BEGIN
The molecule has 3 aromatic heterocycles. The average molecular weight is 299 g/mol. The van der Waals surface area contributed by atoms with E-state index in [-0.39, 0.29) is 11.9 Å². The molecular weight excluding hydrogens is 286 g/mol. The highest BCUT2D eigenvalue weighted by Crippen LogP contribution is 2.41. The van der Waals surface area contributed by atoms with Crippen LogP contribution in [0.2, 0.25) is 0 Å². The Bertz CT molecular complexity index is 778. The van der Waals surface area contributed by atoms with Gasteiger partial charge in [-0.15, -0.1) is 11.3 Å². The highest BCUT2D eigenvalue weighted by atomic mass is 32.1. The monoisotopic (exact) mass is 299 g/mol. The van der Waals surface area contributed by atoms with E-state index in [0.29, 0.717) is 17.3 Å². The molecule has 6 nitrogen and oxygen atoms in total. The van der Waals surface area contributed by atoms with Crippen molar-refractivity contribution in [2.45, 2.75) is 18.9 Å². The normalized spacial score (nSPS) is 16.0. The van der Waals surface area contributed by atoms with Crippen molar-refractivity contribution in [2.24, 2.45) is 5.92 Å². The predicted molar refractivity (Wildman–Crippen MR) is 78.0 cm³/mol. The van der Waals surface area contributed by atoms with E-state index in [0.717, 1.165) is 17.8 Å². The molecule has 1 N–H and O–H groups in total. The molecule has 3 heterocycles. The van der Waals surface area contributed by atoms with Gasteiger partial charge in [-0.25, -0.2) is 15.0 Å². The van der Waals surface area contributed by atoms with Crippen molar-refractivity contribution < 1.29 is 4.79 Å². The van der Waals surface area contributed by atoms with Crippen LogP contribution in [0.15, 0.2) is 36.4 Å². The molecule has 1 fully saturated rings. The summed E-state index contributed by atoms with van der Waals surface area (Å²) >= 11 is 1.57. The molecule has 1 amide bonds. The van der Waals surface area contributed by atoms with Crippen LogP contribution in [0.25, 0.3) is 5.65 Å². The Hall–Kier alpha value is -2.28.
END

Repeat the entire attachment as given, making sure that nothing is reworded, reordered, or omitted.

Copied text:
The molecule has 3 aromatic heterocycles. The average molecular weight is 299 g/mol. The van der Waals surface area contributed by atoms with E-state index in [-0.39, 0.29) is 11.9 Å². The molecular weight excluding hydrogens is 286 g/mol. The highest BCUT2D eigenvalue weighted by Crippen LogP contribution is 2.41. The van der Waals surface area contributed by atoms with Crippen LogP contribution in [0.2, 0.25) is 0 Å². The Bertz CT molecular complexity index is 778. The van der Waals surface area contributed by atoms with Gasteiger partial charge in [-0.15, -0.1) is 11.3 Å². The highest BCUT2D eigenvalue weighted by atomic mass is 32.1. The monoisotopic (exact) mass is 299 g/mol. The van der Waals surface area contributed by atoms with E-state index in [0.29, 0.717) is 17.3 Å². The molecule has 6 nitrogen and oxygen atoms in total. The van der Waals surface area contributed by atoms with Crippen molar-refractivity contribution in [2.45, 2.75) is 18.9 Å². The normalized spacial score (nSPS) is 16.0. The van der Waals surface area contributed by atoms with Crippen molar-refractivity contribution in [2.24, 2.45) is 5.92 Å². The predicted molar refractivity (Wildman–Crippen MR) is 78.0 cm³/mol. The van der Waals surface area contributed by atoms with E-state index in [0.717, 1.165) is 17.8 Å². The molecule has 1 N–H and O–H groups in total. The molecule has 3 heterocycles. The van der Waals surface area contributed by atoms with Gasteiger partial charge in [-0.25, -0.2) is 15.0 Å². The van der Waals surface area contributed by atoms with Crippen molar-refractivity contribution < 1.29 is 4.79 Å². The van der Waals surface area contributed by atoms with Crippen LogP contribution in [0.15, 0.2) is 36.4 Å². The molecule has 1 fully saturated rings. The summed E-state index contributed by atoms with van der Waals surface area (Å²) >= 11 is 1.57. The molecule has 1 amide bonds. The van der Waals surface area contributed by atoms with Crippen LogP contribution in [0.25, 0.3) is 5.65 Å². The Hall–Kier alpha value is -2.28.